The Vormetric threat report said that "almost half of the U.S. organizations polled experienced a data breach or failed a compliance audit in the past year - which tells us the situation has probably gotten more complicated."

It doesn't take the president or world leaders to recognize that employees - or even you - can make a mistake in data management and protection. Focus on increased employee education on information security.

Sincerely,
Mark

To learn more about these threats and how to protect yourself and your family from Identity Theft, you can read my past newsletters at the Merchants Identity Theft Educational Website at www.idtheftedu.com.



SCAM CENTRAL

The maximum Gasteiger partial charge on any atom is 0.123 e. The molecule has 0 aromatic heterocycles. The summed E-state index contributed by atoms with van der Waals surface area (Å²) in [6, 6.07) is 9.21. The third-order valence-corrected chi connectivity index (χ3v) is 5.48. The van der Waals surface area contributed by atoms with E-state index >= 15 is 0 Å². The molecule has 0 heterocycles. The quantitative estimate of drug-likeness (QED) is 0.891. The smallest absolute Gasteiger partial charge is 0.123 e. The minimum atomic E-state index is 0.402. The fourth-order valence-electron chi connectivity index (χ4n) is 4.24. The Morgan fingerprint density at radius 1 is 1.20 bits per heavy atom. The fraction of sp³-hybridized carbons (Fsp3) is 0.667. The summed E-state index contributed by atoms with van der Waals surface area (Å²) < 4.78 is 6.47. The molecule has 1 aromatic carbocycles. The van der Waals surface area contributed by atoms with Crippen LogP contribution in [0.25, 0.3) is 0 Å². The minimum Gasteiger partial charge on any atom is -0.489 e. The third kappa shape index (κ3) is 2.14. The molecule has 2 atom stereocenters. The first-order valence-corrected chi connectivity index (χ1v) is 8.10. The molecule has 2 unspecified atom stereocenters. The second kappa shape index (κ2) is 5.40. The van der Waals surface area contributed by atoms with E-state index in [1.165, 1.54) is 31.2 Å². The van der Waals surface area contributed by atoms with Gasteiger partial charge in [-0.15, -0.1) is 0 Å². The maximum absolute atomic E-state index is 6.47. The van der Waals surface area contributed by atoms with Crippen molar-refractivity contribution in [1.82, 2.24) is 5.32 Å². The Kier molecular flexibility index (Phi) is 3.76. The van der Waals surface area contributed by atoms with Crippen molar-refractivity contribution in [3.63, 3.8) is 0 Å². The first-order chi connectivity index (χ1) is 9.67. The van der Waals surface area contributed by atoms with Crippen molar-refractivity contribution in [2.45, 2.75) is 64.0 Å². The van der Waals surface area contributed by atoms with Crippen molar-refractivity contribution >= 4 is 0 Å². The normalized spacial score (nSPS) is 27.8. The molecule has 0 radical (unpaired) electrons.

Scam Alert -- Job Hunters Beware. Don't Fall for This Scam

Looking for a job as a nanny, babysitter or caregiver? Be careful when responding to job postings or emails. A new scam is preying on job seekers.

How the Scam Works:

You spot a help-wanted ad online or receive an email from a "recruiter." A couple is moving to the area and looking for a nanny for their children or a caregiver for an elderly relative. The family currently lives in another state, but they want to hire someone before they move.

The job sounds like a great opportunity, so you respond to the ad by sending an email with your resume. You get the job -- without an interview -- and will start in a few weeks! However, your new boss just needs you to run an errand before the family arrives. In one common scenario, you need to accept the delivery of a medical device. Your employer sends you a check to deposit and asks you to keep some money as payment for your services and then transfer the rest to a third party - supposedly to pay for the goods.